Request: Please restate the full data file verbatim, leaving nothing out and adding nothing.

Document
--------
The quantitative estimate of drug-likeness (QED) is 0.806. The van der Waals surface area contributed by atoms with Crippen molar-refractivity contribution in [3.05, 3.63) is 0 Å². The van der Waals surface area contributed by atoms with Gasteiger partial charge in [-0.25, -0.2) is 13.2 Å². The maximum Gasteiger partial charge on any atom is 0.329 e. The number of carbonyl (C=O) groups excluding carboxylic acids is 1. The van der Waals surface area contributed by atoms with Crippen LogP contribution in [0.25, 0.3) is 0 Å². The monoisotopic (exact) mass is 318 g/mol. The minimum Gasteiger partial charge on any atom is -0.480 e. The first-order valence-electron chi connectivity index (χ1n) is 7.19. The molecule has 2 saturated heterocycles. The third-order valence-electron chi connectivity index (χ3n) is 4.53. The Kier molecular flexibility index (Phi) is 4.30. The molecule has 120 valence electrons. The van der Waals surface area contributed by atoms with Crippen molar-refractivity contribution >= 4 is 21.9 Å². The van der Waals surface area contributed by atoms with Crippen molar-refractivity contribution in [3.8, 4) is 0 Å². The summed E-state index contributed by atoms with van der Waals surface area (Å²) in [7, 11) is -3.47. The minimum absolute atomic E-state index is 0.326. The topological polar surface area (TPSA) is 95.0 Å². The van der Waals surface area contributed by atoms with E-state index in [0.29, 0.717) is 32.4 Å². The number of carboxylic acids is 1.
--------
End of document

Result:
The quantitative estimate of drug-likeness (QED) is 0.806. The van der Waals surface area contributed by atoms with Crippen molar-refractivity contribution in [3.05, 3.63) is 0 Å². The van der Waals surface area contributed by atoms with Gasteiger partial charge in [-0.25, -0.2) is 13.2 Å². The maximum Gasteiger partial charge on any atom is 0.329 e. The number of carbonyl (C=O) groups excluding carboxylic acids is 1. The van der Waals surface area contributed by atoms with Crippen LogP contribution in [0.25, 0.3) is 0 Å². The monoisotopic (exact) mass is 318 g/mol. The minimum Gasteiger partial charge on any atom is -0.480 e. The first-order valence-electron chi connectivity index (χ1n) is 7.19. The molecule has 2 saturated heterocycles. The third-order valence-electron chi connectivity index (χ3n) is 4.53. The Kier molecular flexibility index (Phi) is 4.30. The molecule has 120 valence electrons. The van der Waals surface area contributed by atoms with Crippen molar-refractivity contribution >= 4 is 21.9 Å². The van der Waals surface area contributed by atoms with Crippen molar-refractivity contribution in [3.8, 4) is 0 Å². The summed E-state index contributed by atoms with van der Waals surface area (Å²) in [7, 11) is -3.47. The minimum absolute atomic E-state index is 0.326. The topological polar surface area (TPSA) is 95.0 Å². The van der Waals surface area contributed by atoms with E-state index in [0.29, 0.717) is 32.4 Å². The number of carboxylic acids is 1.